The third stage of the rocket which launched Chang'E-5-T1 is carrying a small European experiment called 4M. Developed by the company Lux Space, this is a radio transmitter which will emit a signal for radio amateurs. Given that the third stage is also heading to the Moon, this is an opportunity for the radio amateur community to follow a signal intended for them as the transmitter travels to our natural satellite. The name 4M stands for Manfred Memorial Moon Mission in honour of Manfred Fuchs, founder of the OHB company (satellite manufacturer) who died early this year.
The 4M website: http://moon.luxspace.lu

Mission control based in Beijing during the launch of Chang'E-5-T1.
Credit: CNSA



& Earlier Via

China's eight-day mission to fly around the moon and back to Earth blasts off

  • China sent a mission to the moon from the southwestern Xichang satellite launch centre this morning The spacecraft will fly around the moon on an eight-day mission It is intended to be a precursor to a mission to the lunar surface in 2017 This will return samples back to Earth - only the third nation to do so after the US and Russia China also has plans to land people on the moon, possibly beyond 2020 

China has launched an experimental spacecraft to fly around the moon and back to Earth.
The eight-day mission is seen as a test-run for the country's first unmanned return trip to the lunar surface, which will take place in 2017.

And if China successfully manages to bring samples back from the moon, they will be only the third nation to carry out such a mission after the US and Russia.
Scroll down for video

China sent a mission to the moon from the southwestern Xichang satellite launch centre this morning (shown). The spacecraft will fly around the moon on an eight-day mission. It is intended to be a precursor to a mission to the lunar surface in 2017

The spacecraft lifted off from the southwestern Xichang satellite launch centre early this morning.
It separated from its carrier rocket and entered Earth orbit shortly after, the State Administration of Science, Technology and Industry for National Defense (Sastind) reported, according to the official Xinhua News Agency.

'The first stage of the first return journey test in China's moon probe programme has been successful,' Sastind said after the launch, from the Xichang space base in the southwestern province of Sichuan.

The module will be 257,000 miles (413,000 km) from Earth at its furthest point on the eight-day mission.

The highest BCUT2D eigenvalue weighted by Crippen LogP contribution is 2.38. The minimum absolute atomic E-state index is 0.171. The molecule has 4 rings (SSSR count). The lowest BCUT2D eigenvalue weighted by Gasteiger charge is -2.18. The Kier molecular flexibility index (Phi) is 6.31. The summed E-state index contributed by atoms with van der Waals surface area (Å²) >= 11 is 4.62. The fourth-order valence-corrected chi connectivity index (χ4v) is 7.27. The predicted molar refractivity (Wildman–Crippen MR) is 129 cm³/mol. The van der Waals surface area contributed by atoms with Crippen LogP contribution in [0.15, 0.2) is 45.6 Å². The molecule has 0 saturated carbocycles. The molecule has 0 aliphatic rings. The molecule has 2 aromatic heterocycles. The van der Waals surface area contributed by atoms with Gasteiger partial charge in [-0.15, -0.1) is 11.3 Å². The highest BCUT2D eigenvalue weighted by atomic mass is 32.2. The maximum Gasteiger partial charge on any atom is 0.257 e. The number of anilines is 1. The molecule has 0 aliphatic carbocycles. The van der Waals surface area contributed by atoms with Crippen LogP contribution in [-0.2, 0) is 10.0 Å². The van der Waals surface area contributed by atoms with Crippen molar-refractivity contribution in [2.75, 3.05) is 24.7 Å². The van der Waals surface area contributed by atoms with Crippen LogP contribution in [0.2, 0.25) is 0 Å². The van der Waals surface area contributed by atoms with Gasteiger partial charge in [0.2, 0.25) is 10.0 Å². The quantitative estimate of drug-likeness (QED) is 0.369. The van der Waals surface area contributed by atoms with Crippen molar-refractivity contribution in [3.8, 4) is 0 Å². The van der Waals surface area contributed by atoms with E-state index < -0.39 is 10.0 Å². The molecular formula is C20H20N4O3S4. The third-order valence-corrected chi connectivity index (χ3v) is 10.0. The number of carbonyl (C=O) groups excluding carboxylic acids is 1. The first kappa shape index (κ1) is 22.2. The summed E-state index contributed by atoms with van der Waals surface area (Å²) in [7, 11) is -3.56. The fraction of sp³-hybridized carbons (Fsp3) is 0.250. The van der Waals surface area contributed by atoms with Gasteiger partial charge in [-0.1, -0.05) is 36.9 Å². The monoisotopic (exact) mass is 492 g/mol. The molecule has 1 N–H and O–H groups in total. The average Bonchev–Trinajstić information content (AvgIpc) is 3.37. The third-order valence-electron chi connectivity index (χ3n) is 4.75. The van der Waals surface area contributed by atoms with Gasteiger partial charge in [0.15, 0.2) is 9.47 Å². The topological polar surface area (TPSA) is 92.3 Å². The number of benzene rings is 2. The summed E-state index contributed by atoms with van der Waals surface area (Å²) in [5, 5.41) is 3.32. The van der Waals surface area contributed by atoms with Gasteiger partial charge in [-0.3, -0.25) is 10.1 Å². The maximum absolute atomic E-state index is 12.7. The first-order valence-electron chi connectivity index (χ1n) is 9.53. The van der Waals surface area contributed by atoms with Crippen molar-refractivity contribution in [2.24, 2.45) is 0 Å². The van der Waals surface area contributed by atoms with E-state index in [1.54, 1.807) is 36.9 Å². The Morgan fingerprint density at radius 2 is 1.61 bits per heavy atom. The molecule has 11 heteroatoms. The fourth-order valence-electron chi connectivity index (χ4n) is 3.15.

The official Xinhua news agency said it would re-enter the atmosphere at 11.2 kilometres per second (25,000 mph) before slowing down - a process that generates extremely high temperatures - and it will land in northern China's Inner Mongolia region. 

China's lunar exploration program, named Chang'e after a mythical goddess, has already launched a pair of orbiting lunar probes and last year landed a craft on the moon with a rover onboard.

China has also hinted at a possible crewed mission to the moon at a future date if officials decide to combine the human spaceflight and lunar exploration programs.

Xinhua said the latest mission is to 'obtain experimental data and validate re-entry technologies such as guidance, navigation and control, heat shield and trajectory design' for the future moonlander christened Chang'e 5.

It will return to Earth using a Soviet-designed method in which it will first bounce off Earth's atmosphere in order to slow it down to allow it to enter the atmosphere without burning up.

HOW IT WILL LAND ON EARTH
 

The module will be 257,000 miles (413,000 km) from Earth at its furthest point on the eight-day mission.

The official Xinhua news agency said it would re-enter the atmosphere at 11.2 kilometres per second (25,000 mph) before slowing down - a process that generates extremely high temperatures - and it will land in northern China's Inner Mongolia region.

It will return to Earth using a Soviet-designed method in which it will first bounce off Earth's atmosphere in order to slow it down to allow it to enter the atmosphere without burning up.

China's military-backed space program is a source of massive national pride, especially its series of successful manned missions that have placed up to three astronauts at a time in an experimental orbiting space station called Tiangong 1.

It sent its first astronaut into space in 2003, becoming the third nation after Russia and the US to achieve manned space travel independently.

China has powered ahead in a series of methodically timed steps, independent of the American programme, which is now in its sixth decade of putting people into space and has long-term plans to go to an asteroid and Mars.

Alongside the manned program, China is developing the Long March 5 heavy-lift rocket needed to launch a more permanent space station to be called Tiangong 2.

China's space programme has been picking up speed over the last decade. They have already sent a handful of astronauts into Earth orbit including Liu Yang, left, Jing Haipeng, right, and Liu Wang pictured here in June 2012 on their way to the launch pad

Last year China successfully landed and operated a rover on the moon called Jade Rabbit, shown. However, it ultimately succumbed to the bitterly cold lunar nights. China's next mission to the lunar surface in 2017 will lift return samples to Earth